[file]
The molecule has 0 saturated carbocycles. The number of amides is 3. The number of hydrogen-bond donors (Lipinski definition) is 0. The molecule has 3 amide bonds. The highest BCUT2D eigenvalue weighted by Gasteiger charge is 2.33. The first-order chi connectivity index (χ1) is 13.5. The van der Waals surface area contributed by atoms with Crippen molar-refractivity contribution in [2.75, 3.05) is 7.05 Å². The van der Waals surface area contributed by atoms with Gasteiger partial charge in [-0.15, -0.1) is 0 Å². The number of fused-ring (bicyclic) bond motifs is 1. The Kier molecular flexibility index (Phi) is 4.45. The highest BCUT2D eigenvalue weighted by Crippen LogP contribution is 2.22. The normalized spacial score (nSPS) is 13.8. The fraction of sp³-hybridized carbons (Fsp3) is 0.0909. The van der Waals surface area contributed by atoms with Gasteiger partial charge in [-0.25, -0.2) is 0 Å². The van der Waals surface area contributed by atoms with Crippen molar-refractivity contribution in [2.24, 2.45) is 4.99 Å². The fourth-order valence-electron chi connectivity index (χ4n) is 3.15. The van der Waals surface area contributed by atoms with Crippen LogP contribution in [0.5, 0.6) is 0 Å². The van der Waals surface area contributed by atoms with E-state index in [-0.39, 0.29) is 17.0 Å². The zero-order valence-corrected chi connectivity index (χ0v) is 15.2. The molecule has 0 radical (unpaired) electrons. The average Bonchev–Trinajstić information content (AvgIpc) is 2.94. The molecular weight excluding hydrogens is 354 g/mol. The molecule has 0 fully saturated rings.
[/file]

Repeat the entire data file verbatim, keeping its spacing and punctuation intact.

The molecule has 0 saturated carbocycles. The number of amides is 3. The number of hydrogen-bond donors (Lipinski definition) is 0. The molecule has 3 amide bonds. The highest BCUT2D eigenvalue weighted by Gasteiger charge is 2.33. The first-order chi connectivity index (χ1) is 13.5. The van der Waals surface area contributed by atoms with Crippen molar-refractivity contribution in [2.75, 3.05) is 7.05 Å². The van der Waals surface area contributed by atoms with Gasteiger partial charge in [-0.15, -0.1) is 0 Å². The number of fused-ring (bicyclic) bond motifs is 1. The Kier molecular flexibility index (Phi) is 4.45. The highest BCUT2D eigenvalue weighted by Crippen LogP contribution is 2.22. The normalized spacial score (nSPS) is 13.8. The fraction of sp³-hybridized carbons (Fsp3) is 0.0909. The van der Waals surface area contributed by atoms with Gasteiger partial charge in [-0.25, -0.2) is 0 Å². The van der Waals surface area contributed by atoms with Crippen molar-refractivity contribution in [2.24, 2.45) is 4.99 Å². The fourth-order valence-electron chi connectivity index (χ4n) is 3.15. The van der Waals surface area contributed by atoms with Crippen LogP contribution in [0.5, 0.6) is 0 Å². The van der Waals surface area contributed by atoms with E-state index in [-0.39, 0.29) is 17.0 Å². The zero-order valence-corrected chi connectivity index (χ0v) is 15.2. The molecule has 0 radical (unpaired) electrons. The average Bonchev–Trinajstić information content (AvgIpc) is 2.94. The molecular weight excluding hydrogens is 354 g/mol. The molecule has 0 fully saturated rings.